Believability,” or acting with integrity – the essence of a person is another element that is essential in any trustworthy relationship. When someone is believable, they exhibit honesty — admitting when they are wrong, keeping confidences, and making ethical decisions. They also have an established value system by which they work and live. As leaders, do they treat people equitably and ethically? It’s often said that a person’s perception is their reality. Employees need to feel there is a fair process in their workplace environment.

If a leader is truly to be effective in their role, they need to be “Connected” with the individuals on their team. Do they have people focus – where they enjoy working with their employees, respecting individual differences, and building personal rapport? How are their communication skills? Are they receptive to feedback? Do they listen well and utilize input from others? Finally, how well do they recognize their employees? Are they intentional about praising the contributions of their team members and celebrating the successes of their employees?

The last element of a trusting relationship between a leader and their employee is the ability to be “Dependable” and maintain reliability. A leader can do this by consistently following through on their commitments, holding themselves and others accountable, and organizing effective systems in place to implement work processes.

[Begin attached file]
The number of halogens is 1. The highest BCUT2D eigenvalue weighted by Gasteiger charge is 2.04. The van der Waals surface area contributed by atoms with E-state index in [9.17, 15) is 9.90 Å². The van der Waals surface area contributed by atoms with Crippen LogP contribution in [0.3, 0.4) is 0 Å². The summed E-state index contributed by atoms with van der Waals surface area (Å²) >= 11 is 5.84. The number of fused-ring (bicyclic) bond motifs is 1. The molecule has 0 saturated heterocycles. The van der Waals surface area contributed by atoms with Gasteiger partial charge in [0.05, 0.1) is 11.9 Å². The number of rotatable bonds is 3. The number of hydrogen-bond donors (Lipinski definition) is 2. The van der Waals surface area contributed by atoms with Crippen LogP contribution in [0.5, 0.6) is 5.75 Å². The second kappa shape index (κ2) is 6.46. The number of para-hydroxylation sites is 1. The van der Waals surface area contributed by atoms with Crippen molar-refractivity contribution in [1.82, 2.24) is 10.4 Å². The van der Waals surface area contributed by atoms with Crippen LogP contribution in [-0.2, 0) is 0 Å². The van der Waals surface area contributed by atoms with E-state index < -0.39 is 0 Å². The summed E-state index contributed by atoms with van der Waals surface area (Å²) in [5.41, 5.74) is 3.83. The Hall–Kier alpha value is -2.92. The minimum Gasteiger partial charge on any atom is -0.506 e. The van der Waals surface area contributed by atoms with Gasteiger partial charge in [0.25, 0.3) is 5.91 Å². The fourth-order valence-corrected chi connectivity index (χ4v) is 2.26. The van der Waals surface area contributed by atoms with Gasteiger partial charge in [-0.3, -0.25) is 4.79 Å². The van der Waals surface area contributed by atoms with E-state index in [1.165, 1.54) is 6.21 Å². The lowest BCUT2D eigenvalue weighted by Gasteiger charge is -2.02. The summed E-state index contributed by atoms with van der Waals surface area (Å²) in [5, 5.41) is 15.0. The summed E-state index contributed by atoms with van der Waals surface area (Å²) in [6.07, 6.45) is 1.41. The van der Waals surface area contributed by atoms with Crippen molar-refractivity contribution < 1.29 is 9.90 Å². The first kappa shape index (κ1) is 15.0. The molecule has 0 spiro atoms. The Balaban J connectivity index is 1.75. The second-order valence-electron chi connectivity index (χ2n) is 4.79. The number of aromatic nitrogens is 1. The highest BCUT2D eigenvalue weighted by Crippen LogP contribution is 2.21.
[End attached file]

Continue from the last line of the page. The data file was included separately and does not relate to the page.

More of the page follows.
The greatest gift that leaders can give to our employees is the gift of our time. By being intentional in our communication and working toward these four elements of trust: Able, Believable, Connected and Dependable, we will build a foundation that is strong and lasting.


April: A Time To Review More Than Your Taxes

The dreaded April 15th tax deadline has passed. This date is something that virtually everyone remembers because of the consequences that can result if it isn’t met. I’d like to offer another way of thinking about this date. Why not use it as your time to review and see how you are doing on the goals you have established for the year? Too often we set goals, write them down, or maybe even design a really nice visual of what the future will look like if they are accomplished. Unfortunately, these documents are often filed away in a drawer or on your computer, only to be pulled out at the end of the year to see if they have materialized.